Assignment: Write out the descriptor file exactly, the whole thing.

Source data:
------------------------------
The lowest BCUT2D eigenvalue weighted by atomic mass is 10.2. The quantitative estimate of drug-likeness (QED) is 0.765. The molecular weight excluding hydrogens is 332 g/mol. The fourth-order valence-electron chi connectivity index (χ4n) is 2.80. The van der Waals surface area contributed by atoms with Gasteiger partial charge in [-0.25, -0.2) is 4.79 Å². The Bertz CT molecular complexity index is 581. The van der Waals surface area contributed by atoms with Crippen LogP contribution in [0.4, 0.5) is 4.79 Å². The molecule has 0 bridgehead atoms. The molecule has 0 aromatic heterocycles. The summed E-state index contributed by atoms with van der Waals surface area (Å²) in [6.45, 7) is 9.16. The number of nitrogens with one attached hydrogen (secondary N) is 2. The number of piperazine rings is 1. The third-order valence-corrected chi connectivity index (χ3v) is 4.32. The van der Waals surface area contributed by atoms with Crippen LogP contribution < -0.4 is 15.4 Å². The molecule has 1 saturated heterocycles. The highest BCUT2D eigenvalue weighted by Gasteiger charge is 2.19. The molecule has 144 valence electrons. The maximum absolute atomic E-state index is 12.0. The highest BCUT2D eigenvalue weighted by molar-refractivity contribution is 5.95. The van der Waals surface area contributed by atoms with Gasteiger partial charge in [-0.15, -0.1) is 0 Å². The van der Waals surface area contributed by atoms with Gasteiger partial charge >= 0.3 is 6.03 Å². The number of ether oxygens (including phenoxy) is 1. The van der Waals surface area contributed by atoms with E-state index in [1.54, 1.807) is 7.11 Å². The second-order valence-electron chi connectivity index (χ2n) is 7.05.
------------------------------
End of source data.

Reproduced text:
The lowest BCUT2D eigenvalue weighted by atomic mass is 10.2. The quantitative estimate of drug-likeness (QED) is 0.765. The molecular weight excluding hydrogens is 332 g/mol. The fourth-order valence-electron chi connectivity index (χ4n) is 2.80. The van der Waals surface area contributed by atoms with Gasteiger partial charge in [-0.25, -0.2) is 4.79 Å². The Bertz CT molecular complexity index is 581. The van der Waals surface area contributed by atoms with Crippen LogP contribution in [0.4, 0.5) is 4.79 Å². The molecule has 0 bridgehead atoms. The molecule has 0 aromatic heterocycles. The summed E-state index contributed by atoms with van der Waals surface area (Å²) in [6.45, 7) is 9.16. The number of nitrogens with one attached hydrogen (secondary N) is 2. The number of piperazine rings is 1. The third-order valence-corrected chi connectivity index (χ3v) is 4.32. The van der Waals surface area contributed by atoms with Crippen LogP contribution < -0.4 is 15.4 Å². The molecule has 1 saturated heterocycles. The highest BCUT2D eigenvalue weighted by Gasteiger charge is 2.19. The molecule has 144 valence electrons. The maximum absolute atomic E-state index is 12.0. The highest BCUT2D eigenvalue weighted by molar-refractivity contribution is 5.95. The van der Waals surface area contributed by atoms with Gasteiger partial charge in [-0.15, -0.1) is 0 Å². The van der Waals surface area contributed by atoms with Gasteiger partial charge >= 0.3 is 6.03 Å². The number of ether oxygens (including phenoxy) is 1. The van der Waals surface area contributed by atoms with E-state index in [1.54, 1.807) is 7.11 Å². The second-order valence-electron chi connectivity index (χ2n) is 7.05.